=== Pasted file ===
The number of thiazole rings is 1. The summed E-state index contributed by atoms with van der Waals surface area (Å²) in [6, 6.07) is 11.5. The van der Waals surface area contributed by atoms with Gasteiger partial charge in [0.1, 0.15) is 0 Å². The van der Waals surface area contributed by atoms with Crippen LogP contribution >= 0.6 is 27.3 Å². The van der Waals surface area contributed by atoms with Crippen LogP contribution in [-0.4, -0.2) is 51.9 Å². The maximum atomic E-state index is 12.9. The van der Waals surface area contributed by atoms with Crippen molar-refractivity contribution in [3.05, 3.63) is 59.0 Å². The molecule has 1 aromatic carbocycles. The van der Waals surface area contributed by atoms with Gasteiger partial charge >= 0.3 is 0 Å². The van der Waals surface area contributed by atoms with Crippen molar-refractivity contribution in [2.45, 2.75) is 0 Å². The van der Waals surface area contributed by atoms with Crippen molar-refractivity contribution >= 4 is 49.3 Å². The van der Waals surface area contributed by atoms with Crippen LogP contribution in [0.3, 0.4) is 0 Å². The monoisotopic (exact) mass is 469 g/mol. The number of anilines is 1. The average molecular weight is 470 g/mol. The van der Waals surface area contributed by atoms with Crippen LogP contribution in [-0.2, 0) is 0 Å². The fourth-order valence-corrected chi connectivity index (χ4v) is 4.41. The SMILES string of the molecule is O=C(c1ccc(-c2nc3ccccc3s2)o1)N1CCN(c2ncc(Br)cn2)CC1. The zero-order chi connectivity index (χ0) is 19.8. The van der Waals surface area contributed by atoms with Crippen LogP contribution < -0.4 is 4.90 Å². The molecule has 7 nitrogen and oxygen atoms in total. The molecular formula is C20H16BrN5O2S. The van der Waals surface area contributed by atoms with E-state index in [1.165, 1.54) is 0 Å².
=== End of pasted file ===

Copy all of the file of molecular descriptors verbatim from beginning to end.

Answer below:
The number of thiazole rings is 1. The summed E-state index contributed by atoms with van der Waals surface area (Å²) in [6, 6.07) is 11.5. The van der Waals surface area contributed by atoms with Gasteiger partial charge in [0.1, 0.15) is 0 Å². The van der Waals surface area contributed by atoms with Crippen LogP contribution >= 0.6 is 27.3 Å². The van der Waals surface area contributed by atoms with Crippen LogP contribution in [-0.4, -0.2) is 51.9 Å². The maximum atomic E-state index is 12.9. The van der Waals surface area contributed by atoms with Crippen molar-refractivity contribution in [3.05, 3.63) is 59.0 Å². The molecule has 1 aromatic carbocycles. The van der Waals surface area contributed by atoms with Gasteiger partial charge >= 0.3 is 0 Å². The van der Waals surface area contributed by atoms with Crippen molar-refractivity contribution in [2.45, 2.75) is 0 Å². The van der Waals surface area contributed by atoms with Crippen molar-refractivity contribution >= 4 is 49.3 Å². The van der Waals surface area contributed by atoms with Crippen LogP contribution in [0.3, 0.4) is 0 Å². The monoisotopic (exact) mass is 469 g/mol. The number of anilines is 1. The average molecular weight is 470 g/mol. The van der Waals surface area contributed by atoms with Crippen LogP contribution in [-0.2, 0) is 0 Å². The fourth-order valence-corrected chi connectivity index (χ4v) is 4.41. The SMILES string of the molecule is O=C(c1ccc(-c2nc3ccccc3s2)o1)N1CCN(c2ncc(Br)cn2)CC1. The zero-order chi connectivity index (χ0) is 19.8. The van der Waals surface area contributed by atoms with Crippen LogP contribution < -0.4 is 4.90 Å². The molecule has 7 nitrogen and oxygen atoms in total. The molecular formula is C20H16BrN5O2S. The van der Waals surface area contributed by atoms with E-state index in [1.165, 1.54) is 0 Å².